On Tuesday, the White House announced that it would nominate James Donovan, a former Goldman Sachs executive, to become deputy Treasury secretary. Another Goldman Sachs banker once again contradicts Trump's campaign promise to drain the swamp. But, who is James Donovan?
The Donovan addition will be the fourth Goldman Sachs banker to the list of White House advisers. His fellow Goldman Sachs alumn include: Gary Cohn, director of the National Economic Council in the White House; Treasury Secretary Steve Mnuchin; and, perhaps most famously, Chief White House Strategist Stephen Bannon.
It's an interesting choice considering it directly contradicts a cornerstone of Trump's campaign, which, according to his final campaign ad, was to replace "a failed and corrupt political establishment with a new government controlled by you, the American people," as Trump himself stated in it. In the "Argument for America" ad, Trump proceeded to rail against "the establishment." Specifically, he alleged there "a global power structure that is responsible for the economic decisions that have robbed our working class, stripped our country of country of its wealth and put that money into the pockets a handful of large corporations and political entities." The ad prominently featured Goldman Sachs CEO Lloyd Blankfein.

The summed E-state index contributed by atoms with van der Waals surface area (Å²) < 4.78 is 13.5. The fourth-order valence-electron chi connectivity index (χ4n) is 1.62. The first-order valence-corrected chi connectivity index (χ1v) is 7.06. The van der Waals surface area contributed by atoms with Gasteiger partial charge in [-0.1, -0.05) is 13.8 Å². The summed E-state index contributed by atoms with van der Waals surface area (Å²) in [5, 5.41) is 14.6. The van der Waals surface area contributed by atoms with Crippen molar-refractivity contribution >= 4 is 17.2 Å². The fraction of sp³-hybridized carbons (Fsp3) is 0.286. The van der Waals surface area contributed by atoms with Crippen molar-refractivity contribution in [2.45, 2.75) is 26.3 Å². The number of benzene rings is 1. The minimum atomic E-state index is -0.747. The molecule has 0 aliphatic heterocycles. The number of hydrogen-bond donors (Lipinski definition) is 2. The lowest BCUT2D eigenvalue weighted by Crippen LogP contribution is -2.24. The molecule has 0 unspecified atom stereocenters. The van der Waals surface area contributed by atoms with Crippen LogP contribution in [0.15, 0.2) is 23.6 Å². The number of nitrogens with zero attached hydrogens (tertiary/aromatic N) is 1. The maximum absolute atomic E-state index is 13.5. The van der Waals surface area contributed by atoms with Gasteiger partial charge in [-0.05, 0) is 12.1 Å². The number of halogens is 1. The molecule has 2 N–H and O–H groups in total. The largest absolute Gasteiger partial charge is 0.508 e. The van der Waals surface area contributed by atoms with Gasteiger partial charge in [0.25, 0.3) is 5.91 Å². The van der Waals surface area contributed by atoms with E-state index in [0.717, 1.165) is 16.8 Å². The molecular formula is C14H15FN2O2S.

Donovan worked at Goldman Sachs for nearly 25 years. While at the investment firm, Donovan worked with companies and individual clients. For example, one of Donovan's most important clients was Bain Capital — a company founded in part by Mitt Romney. That led to Romney becoming an individual client for Donovan. His relationship with the former Massachusetts governor then led to Donovan serving as an economic policy adviser during his presidential campaign.
According to the New York Times, Donovan donated $95,000 to a Jeb Bush PAC in the 2016 primaries. However, Donovan joined the Trump transition team after meeting with the president's son-in-law, Jared Kushner, and has already been working with Mnuchin, according to associates of Donovan who spoke to the Times.
Multiple Democratic senators have raised concerns about the presence of former Wall Street executives and big investment firm leaders in the White House. Sens. Elizabeth Warren and Tammy Baldwin wrote and published a letter on Feb. 9 related to Cohn's role to Blankfein, but it raised larger concerns:
Have individuals employed by Goldman Sachs had any communications with these Goldman alumni related to the Trump Administration executive orders or economic policies since they began their service in the Trump Administration? If so, please provide us with information on who these individuals were, the date, times, and nature of these communications, and any documents related to these communications.
In addition to his time at Goldman Sachs, Donovan is also teaches at the University of Virginia Law School.